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Paper VI.

For Second Mate.
1. Multiply 706 by 9 by logarithnıs.
2. Divide 1728 by 144 by logarithms.

3. In latitude 54°, the departure made was 60m.; required the difference of longitude by parallel sailing. 4. Sept. 23, 1854 ; long. 80° 15'E.; the observed meridian

. altitude o 57° 20' 30"; observer S. of the sun ; index error +1' 20"; cye 21 feet; required the latitude.

Additional For Only Mate. 5. Determine by Mercator's sailing, the course and distance from Halifax, lat. 44° 39'N.; long. 63° 37'W; to Cape Town, lat 33° 56'S.; long. 18° 28'E.

6. Dec. 16, 1854, at 7h 24" 288 P.M. apparent time at ship; lat. 40 4'S. ; long. 126° 7'E. ; the sun's setting amplitude was observed to be W. 27° 30' 30"S. ; required the variation of the compass. 7. Dec. 16, 1854; required the A.M. and P.m. tides at Shields.

Additional for Chief Mate. 8. Dec. 16, 1854, at 8h 2" A.M. mean time at ship; latitude 48°58'S.; long. 149° 30'W.; the observed altitude o 37° 4' 30"; bearing by azimuth compass N. 74° oʻE. ; index error 0”; eye 17 feet; determine the variation of the

compass. 9. Dec. 15, 1854, A.M. at ship; lat. 30° 49'N.; the observed altitude o 17° 49'0"; index error + 34"; eye 18 feet; time by chronometer 15d 5h 40m 44', which had been found 46" 10% slow on mean time at Greenwich July 13, and was gaining 4:68 daily; determine the longitude.

10. Dec. 16, 1854, A.M. at ship; lat. by account 33° 48'N.; long. 25° 19'E.; the observed altitude o near the meridian 32° 30' 40'S.; index error +22"; eye 17 feet; time by watch 160 ob 2" 54', which had been found 22 22 fast on apparent time at ship, but the ship had made 11 diff. of long to the E. since the error for apparent time had been determined ; required the true latitude.

Additional for Master Ordinary 11. Correct the following courses for local attraction, as given at page 35, E. į S.-N.E. E.-N. by E. } E —N.N.W:

pl 12. Dec. 16, 1854 ; long. 147°W.; the observed meridian altitute of Aldebaran, (a Tauri, being 50° 13' 13'; the zenith N. of the star; index error — 1'17''; eye 18 feet; required the latitude.

LOCAL ATTRACTION.

DEVIATION OF THE COMPASS.

LOCAL ATTRACTION is a term used to denote the influence of iron in disturbing the direction of the magnetic needle, whereby according to the extent and position of that metal in respect to the compass, a greater or less amount of deviation from the magnetic meridian is the result. This derangement of the compass, some 30 years ago scarcely noticed, must have been the source of numberless accidents to vessels, often accompanied by a great sacrifice of human life ; for since that period, the careful researches of scientific observers have proved that it would be extremely hazardous to allow the ships of H. M. navy, steamers, or iron-built vessels to proceed to sea, without the amount of errors arising from the local attraction being previously determined; it may suffice to mention, in illustration, that in some screw-steamers the deviation with the ships's head South has amounted in the binnacle to more than fifteen points.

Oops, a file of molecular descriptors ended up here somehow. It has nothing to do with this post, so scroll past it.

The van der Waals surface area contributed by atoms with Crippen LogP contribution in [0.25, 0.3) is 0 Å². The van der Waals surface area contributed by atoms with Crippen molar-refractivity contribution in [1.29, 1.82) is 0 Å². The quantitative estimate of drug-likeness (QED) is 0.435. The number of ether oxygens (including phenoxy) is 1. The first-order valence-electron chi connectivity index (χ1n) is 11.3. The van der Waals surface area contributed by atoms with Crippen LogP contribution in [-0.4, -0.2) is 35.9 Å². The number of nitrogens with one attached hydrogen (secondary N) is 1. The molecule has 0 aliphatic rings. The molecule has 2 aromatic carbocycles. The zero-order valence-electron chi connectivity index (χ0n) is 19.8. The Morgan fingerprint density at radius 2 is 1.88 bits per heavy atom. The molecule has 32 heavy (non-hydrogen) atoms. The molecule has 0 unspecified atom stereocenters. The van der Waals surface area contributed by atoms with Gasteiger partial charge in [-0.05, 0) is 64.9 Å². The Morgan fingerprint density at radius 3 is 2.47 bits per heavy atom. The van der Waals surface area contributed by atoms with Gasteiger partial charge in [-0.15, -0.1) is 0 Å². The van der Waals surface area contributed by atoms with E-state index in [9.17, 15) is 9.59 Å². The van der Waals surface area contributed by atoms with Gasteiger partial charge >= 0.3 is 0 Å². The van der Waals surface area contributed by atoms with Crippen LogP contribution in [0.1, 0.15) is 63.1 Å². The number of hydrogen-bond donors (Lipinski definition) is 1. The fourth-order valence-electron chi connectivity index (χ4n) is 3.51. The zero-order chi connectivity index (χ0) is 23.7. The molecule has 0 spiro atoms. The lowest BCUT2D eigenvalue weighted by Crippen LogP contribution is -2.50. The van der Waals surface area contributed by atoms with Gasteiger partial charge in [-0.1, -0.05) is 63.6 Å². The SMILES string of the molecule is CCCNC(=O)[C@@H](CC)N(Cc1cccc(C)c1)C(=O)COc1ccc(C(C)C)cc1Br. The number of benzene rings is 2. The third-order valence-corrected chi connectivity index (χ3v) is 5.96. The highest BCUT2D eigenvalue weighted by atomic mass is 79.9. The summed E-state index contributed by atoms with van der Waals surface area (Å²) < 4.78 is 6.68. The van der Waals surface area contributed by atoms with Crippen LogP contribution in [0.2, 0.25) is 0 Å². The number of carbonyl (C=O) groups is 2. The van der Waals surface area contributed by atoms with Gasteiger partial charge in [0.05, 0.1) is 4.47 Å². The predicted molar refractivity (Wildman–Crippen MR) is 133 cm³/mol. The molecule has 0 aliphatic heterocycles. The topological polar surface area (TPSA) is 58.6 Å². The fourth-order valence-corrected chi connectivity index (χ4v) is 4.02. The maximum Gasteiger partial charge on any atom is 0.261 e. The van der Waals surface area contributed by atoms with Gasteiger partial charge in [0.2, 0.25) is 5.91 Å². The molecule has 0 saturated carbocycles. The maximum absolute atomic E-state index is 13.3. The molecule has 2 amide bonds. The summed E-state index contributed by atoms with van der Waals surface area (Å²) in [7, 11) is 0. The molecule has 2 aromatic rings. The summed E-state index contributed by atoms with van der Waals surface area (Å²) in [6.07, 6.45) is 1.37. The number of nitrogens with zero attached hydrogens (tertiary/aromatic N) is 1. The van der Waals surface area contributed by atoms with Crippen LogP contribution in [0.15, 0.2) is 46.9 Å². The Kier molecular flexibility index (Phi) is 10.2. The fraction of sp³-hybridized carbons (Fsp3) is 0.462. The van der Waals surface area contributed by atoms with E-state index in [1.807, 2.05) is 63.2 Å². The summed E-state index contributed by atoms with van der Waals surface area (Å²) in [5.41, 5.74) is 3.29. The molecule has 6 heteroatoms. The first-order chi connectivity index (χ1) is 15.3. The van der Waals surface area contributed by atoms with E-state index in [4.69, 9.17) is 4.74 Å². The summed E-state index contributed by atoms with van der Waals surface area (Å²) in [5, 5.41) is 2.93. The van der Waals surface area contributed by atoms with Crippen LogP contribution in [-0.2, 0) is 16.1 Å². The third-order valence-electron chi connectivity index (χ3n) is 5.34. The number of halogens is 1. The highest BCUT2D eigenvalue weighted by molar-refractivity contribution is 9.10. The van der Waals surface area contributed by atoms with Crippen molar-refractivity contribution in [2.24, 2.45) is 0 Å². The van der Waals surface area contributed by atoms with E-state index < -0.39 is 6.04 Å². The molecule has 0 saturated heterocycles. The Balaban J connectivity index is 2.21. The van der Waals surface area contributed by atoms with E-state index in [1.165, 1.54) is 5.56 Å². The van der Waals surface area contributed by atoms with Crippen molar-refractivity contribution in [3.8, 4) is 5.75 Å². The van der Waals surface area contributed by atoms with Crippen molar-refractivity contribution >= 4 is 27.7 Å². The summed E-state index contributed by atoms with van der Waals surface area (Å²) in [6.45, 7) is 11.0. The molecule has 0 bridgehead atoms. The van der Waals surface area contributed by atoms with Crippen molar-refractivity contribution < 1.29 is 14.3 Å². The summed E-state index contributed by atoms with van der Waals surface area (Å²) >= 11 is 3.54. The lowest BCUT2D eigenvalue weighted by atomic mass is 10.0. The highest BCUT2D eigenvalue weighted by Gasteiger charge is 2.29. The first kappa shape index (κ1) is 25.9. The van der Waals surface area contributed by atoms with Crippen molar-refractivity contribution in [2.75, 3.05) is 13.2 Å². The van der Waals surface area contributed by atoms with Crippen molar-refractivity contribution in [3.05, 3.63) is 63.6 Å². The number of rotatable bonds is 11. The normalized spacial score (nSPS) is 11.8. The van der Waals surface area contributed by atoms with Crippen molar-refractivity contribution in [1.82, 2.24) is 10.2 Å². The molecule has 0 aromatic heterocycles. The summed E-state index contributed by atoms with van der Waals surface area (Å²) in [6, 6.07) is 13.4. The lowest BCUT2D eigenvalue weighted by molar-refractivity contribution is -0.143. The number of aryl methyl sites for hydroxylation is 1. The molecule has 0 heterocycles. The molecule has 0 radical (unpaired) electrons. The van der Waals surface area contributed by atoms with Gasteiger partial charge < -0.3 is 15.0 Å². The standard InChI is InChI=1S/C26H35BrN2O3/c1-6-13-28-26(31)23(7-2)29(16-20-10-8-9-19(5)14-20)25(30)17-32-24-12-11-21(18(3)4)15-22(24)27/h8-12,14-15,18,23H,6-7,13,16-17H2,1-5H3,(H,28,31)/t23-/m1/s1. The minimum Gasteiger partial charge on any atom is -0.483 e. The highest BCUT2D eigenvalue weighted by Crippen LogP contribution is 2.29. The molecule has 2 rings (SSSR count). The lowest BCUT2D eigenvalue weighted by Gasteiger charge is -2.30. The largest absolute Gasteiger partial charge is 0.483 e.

It must not be supposed that the compasses on board merchant vessels, are wholly free from the effect of local attraction: under ordinary circumstances, with no undue proportion of iron in the ship, the deviation may not be so great as to produce any serious error on the courses made, but the case is materially altered when the cargo consists in part, or wholly, of iron; or in fact, when any quantity of that metal is placed in the vicinity of the binnacle.

The amount of deviation on a given point of the compass is by no means a constant quantity, but it differs in different

may even

vessels, each having a local attraction peculiarly its own : it also varies with change of position on the globe; in north magnetic latitude the north pole is attracted, in south magnetic latitude, the south pole,-increasing or decreasing as the dip of the needle increases or decreases : nor is it by any means the same in all parts of the same ship, and it alter from circumstances connected with the vessel itself, or the needle,—or even both. It is therefore necessary that masters should be able to ascertain, as well as know how to apply, the errors arising from the local magnetic disturbance : for this purpose two methods may be adopted, the first being the most approved.